Mythical poster at The LTS Good for What Ales You Beer Journal. Loves good beer. Hates same old, same old. Muses that Bud and Miller might as well be brewed in urinals. Drinks lagers too, if they are complex and interesting.
What began life as a rough-and-ready list of Vienna Lagers to accompany “Vienna Lagers Past and Present” (coming soon) has morphed into something more than that. Below you’ll read about beer names that evoke colourful characters and aspects of Viennese history. You’ll also find the beginnings of a meditation on the price of craft beer in Europe. And, of course, you’ll find tasting notes aplenty. Dig in!
Not long after Anton Dreher tapped his first Vienna Lager in 1841, it became the toast of Europe. Though it eventually faded into obscurity in its native land, the style lived on in other places, including Mexico, and was one of the styles that figured in the North American craft beer revival. But it wasn’t until earlier this decade that Vienna Lager found its way home.
Keptinis is a little-known Lithuanian style of beer where the mash is baked in an oven. The first farmhouse brewer I ever wrote about was keptinis brewer Ramunas Čižas. A few years ago I put together a description of how to brew keptinis based on ethnographic sources. Martin Warren followed my instructions, but ended up with just black, unfermentable water. So when Simonas invited me to come to Lithuania to see keptinis being brewed, he didn’t need to ask twice.
The Jančys family lives in nearby Utena, but often visits their farm in Vikonys, in north-eastern Lithuania, where they come from. And they still brew keptinis in the old way. The brewhouse is a small brick building on the farm, where Vytautas Jančys, who owns the farm, has built a brick oven specifically so he can brew keptinis. The art of brewing keptinis is something he learned from his father and grandfather, so he’s a real farmhouse brewer. He used to also make his own malts from barley, dried on top of the oven, until about a decade ago.
If you remember any part of the period from the late-1970s to the mid-1990s, you may remember the beerball. (Although if you drank from a beerball, it is possible you don’t remember it).
The beerball was a hard plastic container, perfectly round, that held a little more than 5 gallons of draft beer (more than two cases of 12-ounce cans or bottles). Attach a tap, give it a few pumps, and wait for the foam to blow off. Then have a ball.
A-B’s Natural Light Hard Seltzer and Big 12 Conference Announce Partnership
Anheuser-Busch and the Big 12 Conference announced a partnership this week to make Natural Light Seltzer the “Official Hard Seltzer of the Big 12 Conference.”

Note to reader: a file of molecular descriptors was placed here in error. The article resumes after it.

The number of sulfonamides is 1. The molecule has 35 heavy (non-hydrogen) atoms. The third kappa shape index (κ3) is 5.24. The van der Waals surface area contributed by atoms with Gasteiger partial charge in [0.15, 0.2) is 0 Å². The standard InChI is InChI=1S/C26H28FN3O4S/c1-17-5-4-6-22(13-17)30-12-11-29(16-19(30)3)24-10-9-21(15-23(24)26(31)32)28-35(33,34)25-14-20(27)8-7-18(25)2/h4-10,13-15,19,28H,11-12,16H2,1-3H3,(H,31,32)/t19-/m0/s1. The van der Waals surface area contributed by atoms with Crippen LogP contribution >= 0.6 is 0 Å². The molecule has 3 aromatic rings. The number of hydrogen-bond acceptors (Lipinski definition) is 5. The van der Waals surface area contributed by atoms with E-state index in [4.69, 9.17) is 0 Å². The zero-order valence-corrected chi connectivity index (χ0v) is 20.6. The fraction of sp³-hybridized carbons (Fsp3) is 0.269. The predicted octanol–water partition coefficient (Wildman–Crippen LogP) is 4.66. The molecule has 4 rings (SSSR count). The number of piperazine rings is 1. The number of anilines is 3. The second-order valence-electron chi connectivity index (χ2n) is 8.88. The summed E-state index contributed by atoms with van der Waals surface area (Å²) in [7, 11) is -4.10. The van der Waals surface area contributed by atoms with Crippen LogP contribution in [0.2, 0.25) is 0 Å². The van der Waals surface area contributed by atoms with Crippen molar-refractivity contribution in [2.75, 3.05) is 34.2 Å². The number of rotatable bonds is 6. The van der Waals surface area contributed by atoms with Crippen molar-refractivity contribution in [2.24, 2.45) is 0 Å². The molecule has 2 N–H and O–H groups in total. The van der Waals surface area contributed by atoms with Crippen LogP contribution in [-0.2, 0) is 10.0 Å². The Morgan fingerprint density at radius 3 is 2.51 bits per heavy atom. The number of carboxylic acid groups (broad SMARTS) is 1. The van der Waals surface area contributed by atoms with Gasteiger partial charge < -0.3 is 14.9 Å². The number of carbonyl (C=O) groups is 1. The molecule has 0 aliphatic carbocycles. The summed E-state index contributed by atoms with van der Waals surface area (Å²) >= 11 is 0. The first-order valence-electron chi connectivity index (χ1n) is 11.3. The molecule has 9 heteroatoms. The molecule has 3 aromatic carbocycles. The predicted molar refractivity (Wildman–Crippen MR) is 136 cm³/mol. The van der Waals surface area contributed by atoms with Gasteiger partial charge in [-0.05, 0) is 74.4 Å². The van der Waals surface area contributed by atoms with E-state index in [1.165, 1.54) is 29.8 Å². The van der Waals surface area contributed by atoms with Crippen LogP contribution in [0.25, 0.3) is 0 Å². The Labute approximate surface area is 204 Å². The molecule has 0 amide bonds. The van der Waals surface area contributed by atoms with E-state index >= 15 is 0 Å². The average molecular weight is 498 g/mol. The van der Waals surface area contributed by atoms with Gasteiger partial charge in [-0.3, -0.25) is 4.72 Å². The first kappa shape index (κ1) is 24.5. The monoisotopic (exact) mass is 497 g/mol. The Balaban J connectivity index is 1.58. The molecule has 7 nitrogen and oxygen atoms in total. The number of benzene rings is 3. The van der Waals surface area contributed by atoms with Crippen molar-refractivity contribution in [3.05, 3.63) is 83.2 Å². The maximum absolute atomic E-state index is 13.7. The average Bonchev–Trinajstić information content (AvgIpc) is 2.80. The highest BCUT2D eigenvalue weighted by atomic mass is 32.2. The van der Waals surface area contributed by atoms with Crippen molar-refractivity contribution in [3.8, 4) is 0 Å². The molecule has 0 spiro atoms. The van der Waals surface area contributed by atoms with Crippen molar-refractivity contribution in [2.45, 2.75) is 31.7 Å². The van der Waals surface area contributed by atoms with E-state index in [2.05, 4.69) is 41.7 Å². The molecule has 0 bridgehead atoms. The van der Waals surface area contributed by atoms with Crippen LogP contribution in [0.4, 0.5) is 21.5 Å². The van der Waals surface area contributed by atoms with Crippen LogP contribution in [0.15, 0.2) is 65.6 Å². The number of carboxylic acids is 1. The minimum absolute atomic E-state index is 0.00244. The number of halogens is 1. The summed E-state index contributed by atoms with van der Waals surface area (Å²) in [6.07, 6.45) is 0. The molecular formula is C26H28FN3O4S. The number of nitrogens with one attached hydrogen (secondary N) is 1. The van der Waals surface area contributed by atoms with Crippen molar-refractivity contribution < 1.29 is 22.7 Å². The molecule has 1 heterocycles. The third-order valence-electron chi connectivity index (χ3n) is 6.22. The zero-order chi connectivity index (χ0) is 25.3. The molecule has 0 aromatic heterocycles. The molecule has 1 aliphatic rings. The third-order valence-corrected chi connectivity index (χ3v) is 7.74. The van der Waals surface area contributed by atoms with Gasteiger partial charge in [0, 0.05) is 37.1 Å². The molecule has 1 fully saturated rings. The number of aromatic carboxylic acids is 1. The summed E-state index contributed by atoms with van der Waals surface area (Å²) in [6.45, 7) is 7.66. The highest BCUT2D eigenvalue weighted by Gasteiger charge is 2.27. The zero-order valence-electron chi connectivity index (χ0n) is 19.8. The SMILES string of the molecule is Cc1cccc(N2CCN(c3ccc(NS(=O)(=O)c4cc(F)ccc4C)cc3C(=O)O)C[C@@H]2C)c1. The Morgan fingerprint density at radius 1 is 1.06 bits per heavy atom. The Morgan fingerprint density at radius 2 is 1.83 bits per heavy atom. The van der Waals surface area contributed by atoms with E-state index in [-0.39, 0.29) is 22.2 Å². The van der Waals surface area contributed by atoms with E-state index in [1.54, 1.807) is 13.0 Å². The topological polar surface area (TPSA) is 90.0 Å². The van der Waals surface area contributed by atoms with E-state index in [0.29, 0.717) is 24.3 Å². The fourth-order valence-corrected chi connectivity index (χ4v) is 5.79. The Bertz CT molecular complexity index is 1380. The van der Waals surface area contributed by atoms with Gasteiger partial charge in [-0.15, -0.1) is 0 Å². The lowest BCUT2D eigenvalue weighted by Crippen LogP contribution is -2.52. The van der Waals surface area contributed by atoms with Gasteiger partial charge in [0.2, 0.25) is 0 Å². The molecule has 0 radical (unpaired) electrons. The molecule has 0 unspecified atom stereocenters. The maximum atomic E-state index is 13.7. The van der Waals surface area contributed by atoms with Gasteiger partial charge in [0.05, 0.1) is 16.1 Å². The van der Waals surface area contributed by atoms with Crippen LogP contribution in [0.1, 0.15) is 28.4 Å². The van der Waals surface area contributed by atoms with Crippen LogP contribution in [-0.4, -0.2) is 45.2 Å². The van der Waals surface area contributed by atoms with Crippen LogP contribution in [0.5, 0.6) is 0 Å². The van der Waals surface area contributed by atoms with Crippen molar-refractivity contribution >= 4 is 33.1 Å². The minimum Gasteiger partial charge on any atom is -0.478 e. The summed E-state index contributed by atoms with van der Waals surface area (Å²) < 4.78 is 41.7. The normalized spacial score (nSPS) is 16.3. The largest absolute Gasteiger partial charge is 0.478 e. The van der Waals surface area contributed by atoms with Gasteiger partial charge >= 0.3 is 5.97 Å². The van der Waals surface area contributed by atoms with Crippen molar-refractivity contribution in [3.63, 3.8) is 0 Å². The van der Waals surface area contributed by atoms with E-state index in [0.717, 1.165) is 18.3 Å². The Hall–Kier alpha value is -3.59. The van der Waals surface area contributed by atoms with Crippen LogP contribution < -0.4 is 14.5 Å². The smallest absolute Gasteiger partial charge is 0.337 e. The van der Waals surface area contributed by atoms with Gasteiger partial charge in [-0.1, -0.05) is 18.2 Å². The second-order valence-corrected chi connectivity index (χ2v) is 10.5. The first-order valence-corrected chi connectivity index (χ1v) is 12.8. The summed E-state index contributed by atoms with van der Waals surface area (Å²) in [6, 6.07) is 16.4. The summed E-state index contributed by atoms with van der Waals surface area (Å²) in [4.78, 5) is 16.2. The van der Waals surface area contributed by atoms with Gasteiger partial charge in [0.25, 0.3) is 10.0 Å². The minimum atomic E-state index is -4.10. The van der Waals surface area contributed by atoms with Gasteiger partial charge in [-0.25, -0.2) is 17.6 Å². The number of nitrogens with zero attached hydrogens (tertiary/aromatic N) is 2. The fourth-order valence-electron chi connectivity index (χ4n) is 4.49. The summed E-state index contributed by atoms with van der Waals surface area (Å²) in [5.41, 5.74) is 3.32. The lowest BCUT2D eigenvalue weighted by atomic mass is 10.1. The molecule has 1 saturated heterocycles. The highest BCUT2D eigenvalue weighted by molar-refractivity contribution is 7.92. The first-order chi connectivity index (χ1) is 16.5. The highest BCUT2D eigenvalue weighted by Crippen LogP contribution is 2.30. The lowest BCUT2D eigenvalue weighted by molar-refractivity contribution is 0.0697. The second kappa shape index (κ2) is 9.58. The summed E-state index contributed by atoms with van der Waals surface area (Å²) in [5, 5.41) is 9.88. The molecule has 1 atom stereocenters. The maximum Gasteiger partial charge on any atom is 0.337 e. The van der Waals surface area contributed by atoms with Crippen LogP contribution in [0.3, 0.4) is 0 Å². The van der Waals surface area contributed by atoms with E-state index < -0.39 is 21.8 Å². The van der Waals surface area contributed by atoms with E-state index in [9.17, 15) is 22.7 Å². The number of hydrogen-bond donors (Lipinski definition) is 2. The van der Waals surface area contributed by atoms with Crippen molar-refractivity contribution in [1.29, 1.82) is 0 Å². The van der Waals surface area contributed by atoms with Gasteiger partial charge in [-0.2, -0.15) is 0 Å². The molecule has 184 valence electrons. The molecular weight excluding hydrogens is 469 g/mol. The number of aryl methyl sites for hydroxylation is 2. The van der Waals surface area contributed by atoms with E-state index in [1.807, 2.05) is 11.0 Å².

The sponsorship will include elements during games, online and social media, as well as advertising during the conference’s baseball, football, and men’s and women’s basketball championships, according to Forbes. The partnership is solely with the athletic conference, not the 10 universities within the league, the outlet noted.
Did you know that August was Mead Month and that September is Honey Month? In this episode, Drew sits down the Berniece Van Der Berg and Michael Fairbrother of Moonlight Meadery to talk about bees, the state of mead and how to brew your best mead at home!
Following last week’s news that Spanish brewer Mahou San Miguel had agreed to acquire a controlling stake in Michigan’s Founders Brewing Company, co-founder Mike Stevens told Brewbound that his goal of building “America’s next great brewery” remains unchanged.
In fact, Stevens said Mahou’s investment brings that goal closer to reality.
Stevens, who along with co-founder Dave Engbers each retained a 5% stake in the brewery, said Founders now has the resources and knowledge base to build a “legacy brand.”
Another year has passed and Denny’s visited one of his happy places! On this very special episode, Denny and Drew sit down and discuss what’s to be seen, heard and learned in the town that hops built. In the second half of the show, we go live to the lunch and learn podcast conducted in a soon to be filled hop warehouse. Learn more about the industry from some of the key players at Yakima Chief Hops, learn more about hops from John Palmer and hear from our drawing winner, Cassie Salinas about spending her first wedding anniversary in the hop fields!
SALT LAKE CITY — You might want to stock up on beer before October 15.
That’s when beer distributors, grocery stores and convenience stores expect to see a noticeable decline in product from store shelves. Some shelves may be empty of six-packs until November 1, when stronger beer is introduced into bars, restaurants, grocery and convenience stores.
“You may see some of your bars, restaurants, grocery and c-stores not have your favorite. Maybe you’ll switch to a second favorite for a short time. It’s a growing pain the drinking population just has to endure for a couple of weeks,” Kate Bradshaw, the director of the Responsible Beer Choice Coalition said in an interview on “Utah Booze News: An Alcohol Policy Podcast” produced by FOX 13 and The Salt Lake Tribune.